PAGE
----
Renin-Angiotensin System Overactivation in Type 2 Diabetes: A Risk for SARS-CoV-2 Infection?

Abu Saleh Md Moin, Ahmed Al-Qaissi, Thozhukat Sathyapalan, Stephen L. Atkin, Alexandra E. Butler
2020 Diabetes Care  
The novel coronavirus, severe acute respiratory syndrome coronavirus 2 (SARS-CoV-2), binds to target cells via the angiotensin-converting enzyme 2 (ACE2) receptor found in cells in blood vessels, lungs, heart, intestines, and kidneys. Type 2 diabetes (T2D) is a risk factor for acquiring SARS-CoV-2 infection and is associated with severe disease, acute respiratory distress syndrome, and increased mortality (1). Patients with diabetes have ACE2 overexpressed in kidneys and the circulation;
more » ... circulation; further, ACE2 expression may be increased in other tissues (for example, in lungs) as a consequence of angiotensin-receptor blocker (ARB) therapy (a treatment widely used for patients with diabetes), potentially increasing susceptibility to SARS-CoV-2 infection. Previously, circulatory renin-angiotensin system (RAS) activity was described in the setting of sustained hyperglycemia in diabetes (2). Here, we hypothesized that acute normalization of glycemia would modulate RAS overactivation in T2D. Therefore, plasma RAS-related protein levels were determined for T2D subjects versus control subjects at baseline and for T2D subjects after 1-h hyperinsulinemiceuglycemic clamp. A case-control study of T2D and control subjects was approved by the Yorkshire and the Humber Research Ethics Committee, and all study participants signed an informed consent form prior to participation. The clamp was performed as detailed previously (3) ; all patients underwent a 10-h fast prior to the clamp, but ad libitum water ingestion was encouraged. Patients were admitted 1 h prior to the clamp procedure and remained in a supine position throughout the study. For the T2D subjects, baseline glucose was mean 6 SE 7.6 6 0.4 mmol/L (136.8 6 7.2 mg/dL) and was reduced to 4.5 6 0.07 mmol/L (81 6 1.2 mg/dL) with 1-h clamp. For control subjects, glucose was maintained at 4.9 6 0.1 mmol/L (88.2 6 1.8 mg/dL). Slow Off-rate Modified Aptamer (SOMA)-scan plasma protein measurement (4) was used to determine RAS-related proteins: renin (REN), angiotensinogen (AGT), and ACE2. Statistical analysis was performed using GraphPad Prism 8.0. T2D (n 5 23) and control (n 5 23) subjects were matched for age (P 5 not significant [ns]); T2D subjects had higher BMI (P 5 0.0012) and duration of disease 4.5 6 2.9 years. Nine T2D subjects were treated with ACE inhibitor (ACEi) therapy. In T2D subjects, total basal renin levels were elevated (1,730 6 566 vs. 675 6 72 relative fluorescent units [RFU], T2D vs. control, P , 0.05) (Fig. 1A) , whereas angiotensinogen levels were decreased (3,786 6 174 vs. 5,005 6 574 RFU, T2D vs. control, P , 0.05) (Fig. 1B) . ACE2 levels did not differ between T2D and control subjects (291 6 31 vs. 281 6 18 RFU, T2D vs. control, P 5 ns) (Fig. 1C) . Acute normalization of hyperglycemia to euglycemia had no effect on levels of these RASrelated proteins (Fig. 1A-C) . RAS is overactivated in obesity (5), and the T2D subjects had higher BMI. To elucidate a potential relationship, T2D subjects (and control subjects) were stratified into tertiles according to BMI; however, no trends in the protein levels were seen with increasing BMI in either group. Stratification of T2D subjects into those treated or not with ACEi revealed no differences in basal RAS-related protein levels or in response to acute normalization of glycemia (ACEi vs. non-ACEi: basal AGT 4,106 6 228 vs. 3,580 6 235 RFU, normalized AGT 4,324 6 275 vs. 4,125 6 365 RFU, P 5 ns; basal REN 1,358 6 258 vs. 1,969 6 923 RFU, normalized REN 1,250 6 207 vs. 1,903 6 843 RFU, P 5 ns; basal ACE2 253 6 10 vs. 317 6 50 RFU,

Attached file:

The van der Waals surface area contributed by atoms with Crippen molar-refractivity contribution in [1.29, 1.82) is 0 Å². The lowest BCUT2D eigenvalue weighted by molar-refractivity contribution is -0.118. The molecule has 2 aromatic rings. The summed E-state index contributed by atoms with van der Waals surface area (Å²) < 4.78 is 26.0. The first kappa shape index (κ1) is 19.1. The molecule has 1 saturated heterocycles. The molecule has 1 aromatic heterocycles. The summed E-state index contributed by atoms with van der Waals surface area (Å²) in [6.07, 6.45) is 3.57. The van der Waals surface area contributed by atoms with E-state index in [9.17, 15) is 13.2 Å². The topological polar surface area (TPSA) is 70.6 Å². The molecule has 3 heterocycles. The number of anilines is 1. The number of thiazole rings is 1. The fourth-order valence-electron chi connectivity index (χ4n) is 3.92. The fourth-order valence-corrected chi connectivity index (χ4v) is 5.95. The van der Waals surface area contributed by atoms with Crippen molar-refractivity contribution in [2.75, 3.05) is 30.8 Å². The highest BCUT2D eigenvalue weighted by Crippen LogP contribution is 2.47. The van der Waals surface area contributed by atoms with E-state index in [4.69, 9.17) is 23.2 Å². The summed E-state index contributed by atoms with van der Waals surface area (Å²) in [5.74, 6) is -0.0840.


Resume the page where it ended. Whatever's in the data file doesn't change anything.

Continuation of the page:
doi:10.2337/dc20-1115 pmid:32616611 fatcat:jvguiywrmrbuvjncvksukalmv4